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Veterans memorabilia collected for state archive

Family members bring cherished items to library

Rising senior takes leadership role on safe driving

HCHS’s Paige receives youth leadership award from YOVASO

Interim manager backs out

Hall submits resignation less than two weeks after accepting Chase City job


Post 8 finds offense in pair of wins

Locals fall twice in Saturday doubleheader





National addiction / June 11, 2009
Dear Viewpoint:

Our present economic crisis has caused so many of us in the U.S. to question our addiction to “Affluenza.” This societal mind-set has been defined as “an extreme form of materialism resulting from excessive desire for material goods.” Never mind that our rampant over-consumption has not brought us the contentment and relief from stress as promised by the media.

The March 26, 2009 issue of Time Magazine featured the cover story, “The End of Excess,” the author, Kurt Anderson, urges that Americans restore themselves to “sanity and normal living” and aversion to our history of “capitalist piggishness.” Mr. Anderson calls for a return to the Yankee virtues which were formerly held in such high regard in this country - sobriety, hard work, practical ingenuity, common sense, fair play and making do.

There is a growing movement of “Voluntary Simplicity” which raises questions and provides answers to the plague of our consumer society. Voluntary simplicity does not mean depriving yourself of life’s essentials; rather it focuses on training ourselves with a new mind set of wanting what you have and finding joy in having less! It is a combination of “More” and “Less.” More: time, meaning, joy, satisfaction, relationships and community connection. Less: money, material possessions, stress, competition and isolation.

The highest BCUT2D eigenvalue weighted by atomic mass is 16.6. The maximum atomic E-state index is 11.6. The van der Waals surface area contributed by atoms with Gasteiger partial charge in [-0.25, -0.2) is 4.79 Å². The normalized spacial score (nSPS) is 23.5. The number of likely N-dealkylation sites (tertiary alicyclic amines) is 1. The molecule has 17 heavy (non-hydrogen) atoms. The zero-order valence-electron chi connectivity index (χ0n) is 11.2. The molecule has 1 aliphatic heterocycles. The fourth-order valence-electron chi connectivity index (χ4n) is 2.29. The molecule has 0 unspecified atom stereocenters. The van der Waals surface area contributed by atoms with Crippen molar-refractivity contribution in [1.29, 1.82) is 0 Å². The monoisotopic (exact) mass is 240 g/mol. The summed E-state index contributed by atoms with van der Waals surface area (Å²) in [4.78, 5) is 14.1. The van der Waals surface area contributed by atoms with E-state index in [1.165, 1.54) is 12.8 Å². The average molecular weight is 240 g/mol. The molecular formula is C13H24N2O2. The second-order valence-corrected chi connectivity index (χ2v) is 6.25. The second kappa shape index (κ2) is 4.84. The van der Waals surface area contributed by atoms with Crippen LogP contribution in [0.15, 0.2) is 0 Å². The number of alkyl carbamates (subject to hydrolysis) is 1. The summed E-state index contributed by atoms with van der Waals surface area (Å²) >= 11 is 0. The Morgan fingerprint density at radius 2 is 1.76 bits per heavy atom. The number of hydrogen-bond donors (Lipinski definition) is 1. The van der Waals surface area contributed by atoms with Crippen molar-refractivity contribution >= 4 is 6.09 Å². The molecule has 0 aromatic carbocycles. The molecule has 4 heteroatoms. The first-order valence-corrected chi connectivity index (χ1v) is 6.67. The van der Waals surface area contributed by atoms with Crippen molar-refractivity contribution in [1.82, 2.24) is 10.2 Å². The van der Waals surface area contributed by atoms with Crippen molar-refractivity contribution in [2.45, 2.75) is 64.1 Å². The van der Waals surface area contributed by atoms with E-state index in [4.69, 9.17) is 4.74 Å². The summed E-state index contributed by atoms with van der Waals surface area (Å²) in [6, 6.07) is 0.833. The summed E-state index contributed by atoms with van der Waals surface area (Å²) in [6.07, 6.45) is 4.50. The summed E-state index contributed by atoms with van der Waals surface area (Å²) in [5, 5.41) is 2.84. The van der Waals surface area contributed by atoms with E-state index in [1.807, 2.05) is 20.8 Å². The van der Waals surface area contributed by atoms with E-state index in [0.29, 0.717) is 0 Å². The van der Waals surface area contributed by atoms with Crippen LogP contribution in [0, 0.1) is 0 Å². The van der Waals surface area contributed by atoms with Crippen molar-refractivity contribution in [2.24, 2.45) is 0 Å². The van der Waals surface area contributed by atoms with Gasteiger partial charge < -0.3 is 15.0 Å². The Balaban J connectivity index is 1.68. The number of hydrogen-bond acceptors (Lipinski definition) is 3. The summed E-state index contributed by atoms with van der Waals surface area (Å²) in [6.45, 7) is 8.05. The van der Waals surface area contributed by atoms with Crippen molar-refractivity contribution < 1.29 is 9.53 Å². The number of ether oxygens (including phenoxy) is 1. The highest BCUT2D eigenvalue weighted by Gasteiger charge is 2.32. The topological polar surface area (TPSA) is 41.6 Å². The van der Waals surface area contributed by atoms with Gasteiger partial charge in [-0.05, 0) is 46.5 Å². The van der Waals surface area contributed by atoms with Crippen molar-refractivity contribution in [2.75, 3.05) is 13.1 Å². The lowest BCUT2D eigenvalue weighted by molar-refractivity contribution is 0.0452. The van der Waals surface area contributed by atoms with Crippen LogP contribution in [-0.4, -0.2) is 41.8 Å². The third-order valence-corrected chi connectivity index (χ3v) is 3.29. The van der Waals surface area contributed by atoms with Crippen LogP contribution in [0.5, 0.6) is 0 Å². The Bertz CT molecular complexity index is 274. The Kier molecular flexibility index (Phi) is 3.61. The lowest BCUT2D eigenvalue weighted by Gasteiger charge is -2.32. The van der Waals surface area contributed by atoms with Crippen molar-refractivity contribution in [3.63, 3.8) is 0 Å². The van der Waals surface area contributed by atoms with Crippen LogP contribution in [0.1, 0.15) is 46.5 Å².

How does one begin to turn around? Recently, a group of people right here in South Boston have started a “Simplicity Circle.” We have decided to use the workbook “Simplicity Lesson” by Linda Breen Pierce as our guide. We do assignments at home and then meet to discuss our findings and ideas. It certainly has been enlightening to do something like keeping track of every nickel spent in a month, taking an inventory of our wardrobes, realizing how many useless things we have purchased.

We are convinced that at the end of our 12-step study, we will be smarter and richer in the things that really matter. We will know the freedom of wanting less and being relieved of society’s pressures, and even relish being called a “tightwad!”

There is a lot of information available on this topic - go to your internet and search “Affluenza or “Voluntary Simplicity” and get started.

Robbie Berg, Vicky Cliborne, Nancy LaPradd, JoEllen Schulz, Brenda Seiffert, Laurie Solomon, Anita Yard

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